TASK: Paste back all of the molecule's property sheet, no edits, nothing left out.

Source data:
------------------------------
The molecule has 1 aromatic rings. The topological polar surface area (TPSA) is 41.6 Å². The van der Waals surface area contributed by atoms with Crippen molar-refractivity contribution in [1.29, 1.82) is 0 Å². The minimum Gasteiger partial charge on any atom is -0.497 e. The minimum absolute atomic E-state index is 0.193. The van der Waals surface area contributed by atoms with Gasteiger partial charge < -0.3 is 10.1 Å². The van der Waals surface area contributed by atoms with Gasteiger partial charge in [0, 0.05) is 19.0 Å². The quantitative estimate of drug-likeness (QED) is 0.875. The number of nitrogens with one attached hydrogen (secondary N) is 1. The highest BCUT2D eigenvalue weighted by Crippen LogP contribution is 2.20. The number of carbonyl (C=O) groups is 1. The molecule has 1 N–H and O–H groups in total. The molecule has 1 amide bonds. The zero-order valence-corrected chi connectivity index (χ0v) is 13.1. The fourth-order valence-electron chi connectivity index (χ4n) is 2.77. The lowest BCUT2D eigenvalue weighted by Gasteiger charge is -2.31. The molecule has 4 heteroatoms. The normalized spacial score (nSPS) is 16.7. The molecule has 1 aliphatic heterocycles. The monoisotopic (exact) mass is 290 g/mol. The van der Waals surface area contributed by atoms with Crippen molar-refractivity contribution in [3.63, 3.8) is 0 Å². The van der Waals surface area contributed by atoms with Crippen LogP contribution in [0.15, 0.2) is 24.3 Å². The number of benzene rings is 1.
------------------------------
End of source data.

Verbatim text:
The molecule has 1 aromatic rings. The topological polar surface area (TPSA) is 41.6 Å². The van der Waals surface area contributed by atoms with Crippen molar-refractivity contribution in [1.29, 1.82) is 0 Å². The minimum Gasteiger partial charge on any atom is -0.497 e. The minimum absolute atomic E-state index is 0.193. The van der Waals surface area contributed by atoms with Gasteiger partial charge < -0.3 is 10.1 Å². The van der Waals surface area contributed by atoms with Gasteiger partial charge in [0, 0.05) is 19.0 Å². The quantitative estimate of drug-likeness (QED) is 0.875. The number of nitrogens with one attached hydrogen (secondary N) is 1. The highest BCUT2D eigenvalue weighted by Crippen LogP contribution is 2.20. The number of carbonyl (C=O) groups is 1. The molecule has 1 N–H and O–H groups in total. The molecule has 1 amide bonds. The zero-order valence-corrected chi connectivity index (χ0v) is 13.1. The fourth-order valence-electron chi connectivity index (χ4n) is 2.77. The lowest BCUT2D eigenvalue weighted by Gasteiger charge is -2.31. The molecule has 4 heteroatoms. The normalized spacial score (nSPS) is 16.7. The molecule has 1 aliphatic heterocycles. The monoisotopic (exact) mass is 290 g/mol. The van der Waals surface area contributed by atoms with Crippen molar-refractivity contribution in [3.63, 3.8) is 0 Å². The van der Waals surface area contributed by atoms with Crippen LogP contribution in [0.15, 0.2) is 24.3 Å². The number of benzene rings is 1.